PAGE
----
(From Pediatric Directions, Issue 40)
As a medical student, my education on intimate partner violence (IPV) was limited to resources available in the community (which were few) and reasons why physicians don’t talk to their patients about IPV (which were many). As a resident, IPV was presented almost exclusively as an adult issue that affected grown women. During a rotation at our community shelter to learn more about the “adult issues” of IPV, however, I remember my first day turning the corner and being greeted by a child running full speed with an arm full of books. Naïve as it was, my first thought was What is a child doing in a shelter for victims of IPV? They never taught us that victims have children.
But they do, of course…15 million children by recent estimates. Rates of IPV, in fact, are disproportionately higher in homes with young children. Once rarely ever mentioned as a consequence of IPV, the effects of childhood exposure to IPV (and other toxic stressors) are now a foremost area of medical and behavioral health research. We now know that the infant brain exposed to IPV develops with a different architecture than the infant not exposed to violence. This abnormal brain development is the nidus for a cascade of cognitive and developmental problems that can ultimately lead to early mortality, with a host of social, medical and behavioral health consequences in-between.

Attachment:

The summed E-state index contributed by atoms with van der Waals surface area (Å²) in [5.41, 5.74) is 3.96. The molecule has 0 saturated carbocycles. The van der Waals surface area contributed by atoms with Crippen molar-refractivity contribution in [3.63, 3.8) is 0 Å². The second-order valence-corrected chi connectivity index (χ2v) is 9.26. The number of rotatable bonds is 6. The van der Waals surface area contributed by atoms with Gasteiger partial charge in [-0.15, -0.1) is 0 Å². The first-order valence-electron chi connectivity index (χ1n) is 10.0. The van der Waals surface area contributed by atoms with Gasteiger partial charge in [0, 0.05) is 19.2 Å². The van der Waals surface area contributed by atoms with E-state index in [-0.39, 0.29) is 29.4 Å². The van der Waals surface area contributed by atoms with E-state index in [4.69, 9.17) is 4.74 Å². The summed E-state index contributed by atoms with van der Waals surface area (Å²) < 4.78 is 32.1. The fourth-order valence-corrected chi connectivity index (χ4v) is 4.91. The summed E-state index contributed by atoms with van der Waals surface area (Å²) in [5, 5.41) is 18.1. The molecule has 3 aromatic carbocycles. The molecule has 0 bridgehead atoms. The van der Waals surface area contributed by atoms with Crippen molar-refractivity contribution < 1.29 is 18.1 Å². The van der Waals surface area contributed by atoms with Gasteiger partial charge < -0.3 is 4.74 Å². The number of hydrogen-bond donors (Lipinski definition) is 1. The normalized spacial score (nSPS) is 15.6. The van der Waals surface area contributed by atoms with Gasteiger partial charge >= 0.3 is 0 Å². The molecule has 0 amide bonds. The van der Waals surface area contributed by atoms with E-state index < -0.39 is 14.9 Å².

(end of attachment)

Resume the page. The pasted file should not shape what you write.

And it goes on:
It is important to acknowledge with colleagues that IPV is not an inherently easy subject to discuss. As pediatricians, however, we discuss the most sensitive of subjects with our patients and their families, from delivering a diagnosis of cancer in a child to obtaining the most personal of sexual histories from teenagers. Why should the issue of IPV be any more difficult? I think it is equally important to recognize that screening is not a one-time discrete event, but rather an ongoing conversation between the pediatrician and the caregiver. “Caregivers lie to me,” I’m often told. Perhaps, but by initiating a discussion on IPV, you have told the caregiver that your office is a safe place to discuss the topic if and when she is comfortable doing so.
Remember—with our relatively frequent contacts in the context of well-child and sick visits, we are in a unique position of having ongoing discussions with the caregiver. The American Academy of Pediatrics advises pediatricians that “the abuse of women is a pediatric issue.” If we know that IPV is frighteningly common and we know that the adverse effects on the child are innumerable and undeniable, I argue that it is no longer acceptable for pediatricians to simply ignore the issue. When discussing IPV screening by pediatricians, it is time for the conversation to shift from, Why don’t I ask? to How could I not?
Jonathan D. Thackeray, MD, is clinical director of the Center for Family Safety and Healing at Nationwide Children’s Hospital and assistant professor of clinical pediatrics at The Ohio State University College of Medicine. This essay was originally published in the May 2013 issue of Contemporary Pediatrics and is reprinted with permission.